• Kick-off question from Sandra: Who are we designing encrypted DNS protocols for?
    • Idea from Benno (who couldn't be present in the session): these protocols need to be designed to work for everybody.
    • Alec: I don't think "designing for everybody" would go well. DNS is a distributed protocol; it is a distributed database. It is very presumpuous of us to designate threat models onto third parties. Telling users how much privacy they are allowed to have (i.e., the security/privacy properties of encrypted DNS protocols) will inevitable have consequences. It may drive them underground.
    • Sandra: I agree, but most people don't know what DNS is, nor DoT/DoH. They don't necessarily know what decisions to make.
    • Paul: Historically, the IETF has been pretty bad at predicting user behavior. The development of the Internet in general has shown that every new protocol has been bent (and that may be one of the charms of the Internet!) There's clearly a need for better education. The best we can do right now is "turn loose" a bunch of stuff (e.g., protocols) and see what sticks.
    • Paras: Until now, every presentation I've heard on encrypted DNS has been about how to get the lowest latency. Alec, I like that your presentation doesn't just focus on getting the lowest latency, but rather something that's acceptable. However, I have kids in my house, and they're really impatient. If I ask my 13 y/o, they just want the fastest protocol; they're not as concerned about privacy. Thus, the decisions we make about protocols and tradeoffs between latency/privacy are very individualistic.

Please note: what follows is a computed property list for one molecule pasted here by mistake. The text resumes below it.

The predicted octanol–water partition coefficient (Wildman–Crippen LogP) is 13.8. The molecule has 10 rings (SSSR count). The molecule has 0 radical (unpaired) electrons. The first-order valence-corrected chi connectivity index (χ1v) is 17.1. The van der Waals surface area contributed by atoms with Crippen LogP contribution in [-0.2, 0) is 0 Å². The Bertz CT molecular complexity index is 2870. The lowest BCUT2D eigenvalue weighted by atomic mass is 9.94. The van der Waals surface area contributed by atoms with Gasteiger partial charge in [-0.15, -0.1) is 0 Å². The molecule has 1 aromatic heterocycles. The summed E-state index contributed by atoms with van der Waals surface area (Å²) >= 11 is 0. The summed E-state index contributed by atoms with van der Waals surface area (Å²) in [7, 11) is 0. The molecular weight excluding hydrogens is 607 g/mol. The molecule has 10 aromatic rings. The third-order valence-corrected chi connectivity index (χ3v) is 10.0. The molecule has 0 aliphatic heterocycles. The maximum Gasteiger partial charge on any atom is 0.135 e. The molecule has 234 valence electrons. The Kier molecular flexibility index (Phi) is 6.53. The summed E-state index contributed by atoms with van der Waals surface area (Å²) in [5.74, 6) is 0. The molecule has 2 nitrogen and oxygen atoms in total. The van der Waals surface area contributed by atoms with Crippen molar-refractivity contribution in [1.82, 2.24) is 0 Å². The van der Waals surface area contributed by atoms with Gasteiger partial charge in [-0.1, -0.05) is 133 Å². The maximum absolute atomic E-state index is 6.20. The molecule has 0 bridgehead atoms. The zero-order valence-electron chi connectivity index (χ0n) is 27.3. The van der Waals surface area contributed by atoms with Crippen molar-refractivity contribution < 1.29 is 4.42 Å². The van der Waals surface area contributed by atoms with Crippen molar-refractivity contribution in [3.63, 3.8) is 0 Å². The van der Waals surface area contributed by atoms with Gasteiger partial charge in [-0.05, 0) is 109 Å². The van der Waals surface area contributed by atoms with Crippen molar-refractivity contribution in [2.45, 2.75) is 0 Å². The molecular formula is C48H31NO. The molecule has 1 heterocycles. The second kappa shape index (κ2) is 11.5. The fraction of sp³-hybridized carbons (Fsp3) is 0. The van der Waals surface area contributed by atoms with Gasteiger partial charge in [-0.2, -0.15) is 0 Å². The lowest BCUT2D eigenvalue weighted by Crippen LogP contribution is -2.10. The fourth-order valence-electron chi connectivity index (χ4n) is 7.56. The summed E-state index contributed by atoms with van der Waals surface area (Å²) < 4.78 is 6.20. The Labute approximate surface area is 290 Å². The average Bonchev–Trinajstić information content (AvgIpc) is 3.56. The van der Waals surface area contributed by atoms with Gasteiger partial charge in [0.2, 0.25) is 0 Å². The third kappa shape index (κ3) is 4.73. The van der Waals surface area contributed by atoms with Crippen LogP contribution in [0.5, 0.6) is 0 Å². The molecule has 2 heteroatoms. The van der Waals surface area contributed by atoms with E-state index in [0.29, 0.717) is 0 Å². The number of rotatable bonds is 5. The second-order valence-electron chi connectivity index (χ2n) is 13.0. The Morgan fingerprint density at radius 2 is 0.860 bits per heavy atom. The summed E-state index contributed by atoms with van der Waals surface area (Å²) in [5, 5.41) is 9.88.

• Alec: In my experience, waiting for Netflix with DoHoT is not too bad. It's no worse than using 4G in a well-served area. Occasionally, you go through days where there's extra latency for a brand new domain name that isn't cached, but otherwise that's lost in the noise. I can't speak for your kid, but I'm just happy to make something that just works. I want to make the point that latency is a budget, not a cost.
    • Simone: Because of my work with OONI, I spend a lot of time speaking with users not in the West. I am humbled by the amount of information these people have about censorship, and how to circumvent it, e.g. with DoT/DoH/VPNs. They know this out of necessity. I believe that on the one hand saying that users are "dumb" is true to an extent, but we have to qualify this statement. Increasingly, this is not becoming the case. Who am I designing for: everyone where "everyone" means people that have difficulties using it. I would encourage us to design stuff that considers everyone in the world.
    • Sudheesh: I did not mean to say that users are "dumb." I agree with the idea that latency and performance are not everything. There are a huge number of people that don't even have cellular connectivity. However, we can't neglect the idea that latency and performance matter. The goal should be to drive down latency while increasing connectivity and increasing security/privacy.
    • Alec: Imagine you worked for a really large social network. They have to deal with the fact that people have satellite links, and people are joining the network from less well-connected networks. You may want to build caches that are close to these users. Why not, then, address the question of making DNS fast for everyone by having a "local" version of ODoH (or DoHoT) that works in local networks, rather than a centralized solution?